Woodperry House Stanton St John
People living in Horton cum Studley or Beckley will have passed Woodperry house many times and wondered who built it and who has lived there.
The building of the house started in 1728 for John Morse, a wealthy London goldsmith and a partner in Childs Bank. Morse was over 60 in 1728 but no expense was spared on the design and decoration. The design of the house is attributed to William Townsend, a leading Oxford mason and architect and who built the Clarendon Building designed by Hawksmoor, also All Souls College, The Queen's College and other Oxford buildings.
The frontage of Woodperry house is similar to the Clarendon Building in the Palladian style. It is known that some of the masonry work at Woodperry was carried out by William King, who served his apprenticeship with Townsend and probably executed parts of All Souls College.
Thomas Fawsett was the principal joiner and Charles Scriven the glazier (Malcolm Airs - The Woodperry House Chimney Piece). Morse also owned a house in Woodstock at the entrance to Blenheim Palace that probably influenced Morse to build a house in the style of Blenheim.
Woodperry House cost £12000 and includes a carved chimneypiece and carved wooden ceilings. In the event, Morse gave up on finishing Woodperry and bought a grander and larger Wooburn House in Buckinghamshire from the estate of the late Duke of Wharton and never lived at Woodperry.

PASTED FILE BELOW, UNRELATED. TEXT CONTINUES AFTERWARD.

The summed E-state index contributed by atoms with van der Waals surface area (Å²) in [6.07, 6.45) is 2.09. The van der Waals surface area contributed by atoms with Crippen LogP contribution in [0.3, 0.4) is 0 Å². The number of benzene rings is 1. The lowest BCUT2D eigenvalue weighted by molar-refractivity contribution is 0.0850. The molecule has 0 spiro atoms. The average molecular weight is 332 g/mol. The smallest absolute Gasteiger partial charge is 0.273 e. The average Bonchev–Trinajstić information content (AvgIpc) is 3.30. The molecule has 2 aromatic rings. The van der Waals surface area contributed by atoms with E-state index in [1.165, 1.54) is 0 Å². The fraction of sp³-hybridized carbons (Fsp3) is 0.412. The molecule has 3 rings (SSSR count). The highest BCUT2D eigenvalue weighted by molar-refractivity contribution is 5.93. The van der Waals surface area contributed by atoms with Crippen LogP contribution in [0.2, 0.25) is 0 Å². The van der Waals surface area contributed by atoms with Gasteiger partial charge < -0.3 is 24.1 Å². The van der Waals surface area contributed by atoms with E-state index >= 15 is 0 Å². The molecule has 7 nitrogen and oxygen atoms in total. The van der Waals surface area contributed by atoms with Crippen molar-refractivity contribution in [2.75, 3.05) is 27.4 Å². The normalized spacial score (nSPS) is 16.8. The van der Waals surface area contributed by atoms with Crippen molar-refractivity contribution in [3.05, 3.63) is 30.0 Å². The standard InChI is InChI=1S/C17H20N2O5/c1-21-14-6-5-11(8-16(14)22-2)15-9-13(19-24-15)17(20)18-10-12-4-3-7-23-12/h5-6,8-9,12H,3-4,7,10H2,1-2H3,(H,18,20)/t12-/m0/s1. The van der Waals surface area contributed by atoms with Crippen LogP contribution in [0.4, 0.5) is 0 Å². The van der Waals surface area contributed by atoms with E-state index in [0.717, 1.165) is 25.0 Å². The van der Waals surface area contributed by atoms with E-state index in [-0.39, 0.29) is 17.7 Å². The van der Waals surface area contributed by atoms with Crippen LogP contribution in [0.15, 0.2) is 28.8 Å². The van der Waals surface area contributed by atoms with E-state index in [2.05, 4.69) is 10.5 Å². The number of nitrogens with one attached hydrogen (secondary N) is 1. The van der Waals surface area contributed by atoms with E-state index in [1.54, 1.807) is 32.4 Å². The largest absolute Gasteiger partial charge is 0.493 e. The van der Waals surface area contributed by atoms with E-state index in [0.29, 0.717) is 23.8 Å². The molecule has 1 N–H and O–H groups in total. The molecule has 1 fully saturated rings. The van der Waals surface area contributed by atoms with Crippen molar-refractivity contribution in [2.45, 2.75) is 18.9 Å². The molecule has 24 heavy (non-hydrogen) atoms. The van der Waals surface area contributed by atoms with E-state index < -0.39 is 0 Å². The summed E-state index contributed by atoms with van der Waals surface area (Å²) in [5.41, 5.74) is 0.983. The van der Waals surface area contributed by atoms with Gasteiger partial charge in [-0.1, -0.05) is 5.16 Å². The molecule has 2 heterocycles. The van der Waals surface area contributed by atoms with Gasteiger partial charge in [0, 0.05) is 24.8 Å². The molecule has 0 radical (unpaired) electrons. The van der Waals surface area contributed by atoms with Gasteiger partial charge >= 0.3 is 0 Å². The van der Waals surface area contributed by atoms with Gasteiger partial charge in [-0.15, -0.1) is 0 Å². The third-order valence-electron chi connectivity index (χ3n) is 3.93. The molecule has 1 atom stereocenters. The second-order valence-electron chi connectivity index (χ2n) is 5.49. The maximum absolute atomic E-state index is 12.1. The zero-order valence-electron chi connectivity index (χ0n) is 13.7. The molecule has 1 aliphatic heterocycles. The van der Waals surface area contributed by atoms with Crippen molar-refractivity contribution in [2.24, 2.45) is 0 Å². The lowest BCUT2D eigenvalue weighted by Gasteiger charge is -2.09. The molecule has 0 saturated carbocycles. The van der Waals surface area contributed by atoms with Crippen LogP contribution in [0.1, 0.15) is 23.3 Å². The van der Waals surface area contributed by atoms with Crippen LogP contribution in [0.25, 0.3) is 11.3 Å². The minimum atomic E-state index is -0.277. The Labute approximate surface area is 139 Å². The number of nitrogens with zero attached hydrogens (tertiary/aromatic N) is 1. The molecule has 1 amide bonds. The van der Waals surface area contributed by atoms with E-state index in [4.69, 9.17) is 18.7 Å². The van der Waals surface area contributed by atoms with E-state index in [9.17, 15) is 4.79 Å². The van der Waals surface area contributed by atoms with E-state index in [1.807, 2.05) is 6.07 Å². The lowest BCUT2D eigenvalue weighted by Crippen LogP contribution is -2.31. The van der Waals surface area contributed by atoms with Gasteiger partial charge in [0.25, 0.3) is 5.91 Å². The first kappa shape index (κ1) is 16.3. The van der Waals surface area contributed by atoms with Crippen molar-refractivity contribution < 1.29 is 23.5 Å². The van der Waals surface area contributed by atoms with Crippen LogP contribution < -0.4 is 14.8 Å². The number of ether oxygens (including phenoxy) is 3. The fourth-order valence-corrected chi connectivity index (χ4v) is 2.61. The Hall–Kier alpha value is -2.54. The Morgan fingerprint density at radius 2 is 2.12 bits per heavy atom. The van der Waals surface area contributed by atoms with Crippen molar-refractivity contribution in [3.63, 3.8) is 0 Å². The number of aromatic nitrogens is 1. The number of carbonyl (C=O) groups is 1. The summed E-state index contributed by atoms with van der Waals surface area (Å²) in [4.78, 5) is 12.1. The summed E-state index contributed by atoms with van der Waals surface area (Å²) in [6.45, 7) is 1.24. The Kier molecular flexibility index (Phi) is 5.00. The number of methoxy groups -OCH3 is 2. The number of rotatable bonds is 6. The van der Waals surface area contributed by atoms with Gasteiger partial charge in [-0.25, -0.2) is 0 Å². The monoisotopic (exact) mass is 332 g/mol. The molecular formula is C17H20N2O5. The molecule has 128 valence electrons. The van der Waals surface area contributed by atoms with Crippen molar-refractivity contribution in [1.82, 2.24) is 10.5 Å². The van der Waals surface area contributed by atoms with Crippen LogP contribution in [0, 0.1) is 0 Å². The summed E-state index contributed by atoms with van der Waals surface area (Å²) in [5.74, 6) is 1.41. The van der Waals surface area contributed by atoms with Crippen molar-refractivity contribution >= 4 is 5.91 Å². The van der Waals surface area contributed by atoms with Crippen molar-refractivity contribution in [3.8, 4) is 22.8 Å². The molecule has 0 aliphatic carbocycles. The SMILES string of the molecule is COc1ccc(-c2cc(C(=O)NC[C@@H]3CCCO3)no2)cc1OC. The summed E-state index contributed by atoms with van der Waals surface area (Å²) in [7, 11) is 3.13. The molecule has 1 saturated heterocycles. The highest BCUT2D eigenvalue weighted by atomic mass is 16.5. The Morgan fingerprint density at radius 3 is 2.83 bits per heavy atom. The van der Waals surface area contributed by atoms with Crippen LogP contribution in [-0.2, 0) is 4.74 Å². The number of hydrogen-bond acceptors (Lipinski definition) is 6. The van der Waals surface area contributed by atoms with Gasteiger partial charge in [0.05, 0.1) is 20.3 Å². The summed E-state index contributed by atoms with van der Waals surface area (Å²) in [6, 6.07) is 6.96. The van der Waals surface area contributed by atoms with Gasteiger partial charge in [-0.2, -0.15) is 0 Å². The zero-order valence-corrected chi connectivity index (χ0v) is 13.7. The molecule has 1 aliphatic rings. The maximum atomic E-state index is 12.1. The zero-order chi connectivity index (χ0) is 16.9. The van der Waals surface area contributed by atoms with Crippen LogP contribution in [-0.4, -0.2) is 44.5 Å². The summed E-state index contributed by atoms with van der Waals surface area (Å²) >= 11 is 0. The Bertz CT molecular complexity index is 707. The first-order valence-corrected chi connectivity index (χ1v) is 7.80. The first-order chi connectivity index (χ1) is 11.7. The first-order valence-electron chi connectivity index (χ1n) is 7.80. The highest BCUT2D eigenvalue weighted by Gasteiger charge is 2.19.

In 1738 it was recorded in a Bishop's visitation that Woodperry found that the house was occupied by no one but the gardener. Morse bequeathed legacies to William Pepall 'my gardener at Woodperry' and his wife, he increased these legacies to £9 each. It appears that Pepall and his wife were living in the house.
The house was held in trust by his banking partners, Sir Francis and Samuel Child for the benefit of Elizabeth Payne his niece. However her marriage to Peregrine Bertie without Morse's consent caused a rift with Morse and led to changes in the will. Morse died in 1739.
Elizabeth did not live in the house and it remained under trust of Childs Bank. The house appeared to have been completed including a painting oil on canvas of Westminster Abbey set in an elaborate overmantel. The painting is signed by an unknown artist
Why Westminster Abbey - it could be a reference to Edward the Confessor who was born in Islip and lands in the area belonged to Westminster Abbey. The elaborate chimneypiece was added with a fireplace in 1748. The painting incorporates a spire that was designed by Sir Christopher Wren but never built. However the design for the spire was put forward by John of Islip then Abbot of Westminster in the early 16th century.
The house was enlarged in1879-80 when the porch and two pedimented wings were added; designed by Frederick Codd an assistant in T G Jackson's office.
The house was described in an advertisement in 1789 as "a modern stone-built edifice, completely finished, comprising of a spacious hall, two parlours, with a dressing room, four handsome bedrooms over and six in the attic storey, servant's lodgings and every other convenient attached and detached office, with colennades (sic); also stabling, coach-house etc. fit for the reception of a genteel family.